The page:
Catch22’s national survey finds young people and frontline staff demand better protection
More than 70% of young people have seen content online that they’ve found concerning, referring to specific violent and explicit content, according to Catch22’s National Online Harms Consultation results released today.
Young respondents have called for quicker responses to addressing harmful content, blocking fake accounts, and restricting use for harmful users.
The survey, conducted between June and July 2020, gathered insights from 75 frontline youth and support workers and teachers, 22 young people Catch22 works with, and service managers and commissioners nationwide, as well as researchers and tech giants such as Facebook and BT.
Hardyal Dhindsa, Police and Crime Commissioner for Derbyshire, welcomed the findings saying that everything possible should be done to protect and support vulnerable young people.
“Feedback from service users and their contemporaries is an invaluable component to improvement and to me, because this service is aimed at young, vulnerable and traumatised people, it’s even more important that we seek their views, listen to those views and act accordingly. There is no point in asking questions if you are not prepared to react in line with the responses!
“I would like to thank all those who responded to the Catch22 survey. It will help us improve the way services are delivered in the future and that is something we constantly try to achieve.”
Marc Stevens, Service Manager for Derby & Derbyshire CARES (Children at Risk of Exploitation Services) says:
“We have seen a huge spike in our service for online abuse and exploitation during the COVID lockdown. This consultation backs up what we already know, suspected and see through the support my team provides. Although lockdown seems to have exacerbated this crime, child exploitation and online abuse continues to be an issue on a daily basis. Hopefully this great piece of work will highlight the issues and support needed to help tackle the problem.’
Key findings showed that:
32% of young people have seen harm occur offline because of something which happened online.
Only 40% report online harms to the platform they are using.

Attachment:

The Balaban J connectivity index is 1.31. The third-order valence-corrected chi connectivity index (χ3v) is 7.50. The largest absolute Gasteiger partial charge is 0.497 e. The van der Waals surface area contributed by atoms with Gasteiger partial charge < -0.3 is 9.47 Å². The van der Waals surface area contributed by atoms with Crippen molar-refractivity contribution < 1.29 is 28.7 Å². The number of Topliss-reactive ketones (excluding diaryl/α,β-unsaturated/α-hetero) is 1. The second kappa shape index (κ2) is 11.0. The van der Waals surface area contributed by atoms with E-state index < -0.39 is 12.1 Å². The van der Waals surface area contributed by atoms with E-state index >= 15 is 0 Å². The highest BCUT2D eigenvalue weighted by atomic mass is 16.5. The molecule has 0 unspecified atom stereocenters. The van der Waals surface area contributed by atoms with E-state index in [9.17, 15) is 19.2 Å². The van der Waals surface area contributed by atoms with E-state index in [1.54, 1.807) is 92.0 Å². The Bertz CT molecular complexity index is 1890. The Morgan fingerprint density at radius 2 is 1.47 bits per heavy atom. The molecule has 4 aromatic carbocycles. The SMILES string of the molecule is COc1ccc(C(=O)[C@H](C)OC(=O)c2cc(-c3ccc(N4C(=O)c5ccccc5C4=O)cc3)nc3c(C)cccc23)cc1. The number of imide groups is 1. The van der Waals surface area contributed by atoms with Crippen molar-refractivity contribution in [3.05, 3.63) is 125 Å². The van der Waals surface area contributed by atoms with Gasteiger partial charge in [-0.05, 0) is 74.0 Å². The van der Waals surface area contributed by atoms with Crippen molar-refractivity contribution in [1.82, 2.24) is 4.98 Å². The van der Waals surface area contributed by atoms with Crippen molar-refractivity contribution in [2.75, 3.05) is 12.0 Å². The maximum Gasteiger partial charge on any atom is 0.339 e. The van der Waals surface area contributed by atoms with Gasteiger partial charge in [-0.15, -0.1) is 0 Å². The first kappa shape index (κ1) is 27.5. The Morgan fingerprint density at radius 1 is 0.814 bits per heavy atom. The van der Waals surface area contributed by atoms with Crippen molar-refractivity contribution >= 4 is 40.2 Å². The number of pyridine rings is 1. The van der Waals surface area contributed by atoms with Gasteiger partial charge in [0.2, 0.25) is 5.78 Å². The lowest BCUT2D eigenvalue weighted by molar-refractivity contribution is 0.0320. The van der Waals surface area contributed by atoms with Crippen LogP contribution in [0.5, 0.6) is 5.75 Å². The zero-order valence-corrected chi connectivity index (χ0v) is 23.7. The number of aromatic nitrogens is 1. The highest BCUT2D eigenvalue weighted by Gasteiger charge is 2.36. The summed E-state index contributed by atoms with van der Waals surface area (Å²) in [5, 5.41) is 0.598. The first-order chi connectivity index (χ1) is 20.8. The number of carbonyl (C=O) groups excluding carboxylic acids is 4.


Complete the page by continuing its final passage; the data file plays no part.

Only 27% feel safe online all the time.
73% have seen content online that they’ve found concerning, referring to specific violent and explicit content.
With online harms legislation still being delayed, Catch22 is highlighting the urgent need to recognise what young people want to see to make for a safer online world.
Catch22 CEO Chris Wright said the results reflect what those working directly with vulnerable youth are seeing every single day.
“In our schools and community services, across victim support and child exploitation work, we are seeing more and more young people relying on the internet and the platforms that go with it and reporting disturbing behaviour online.
“There is still a huge lack of knowledge in this space and at a time when we need the huge benefits of an online world – connectivity, a sense of community, and access to education - we must do what we can to stay one step ahead of the risks and keep young people safe.”
Catch22 will be using the insights from this early-stage consultation to conduct further research, influencing the development of future programmes and existing services.
In the consultation, service commissioners and frontline staff, including teachers and youth workers, also called for more education, both for themselves and parents and guardians.
The full results of the consultation can be viewed here and you can find out more about the work Catch22 is doing to tackle online harms here.
To find out more or to request interviews, please contact email@example.com or call 07506 370794.
Catch22 is a social business, a not for profit business with a social mission. For over 200 years we have designed and delivered public services that build resilience and aspiration in people of all ages and within communities across the UK.
We work with young people and families in trouble, delivering intervention and response services across child sexual and criminal exploitation, gang involvement, mental health support, family and social care services. Last year, our 1700 staff supported over 110,000 people to lead better lives.
Posted on Wednesday 12th August 2020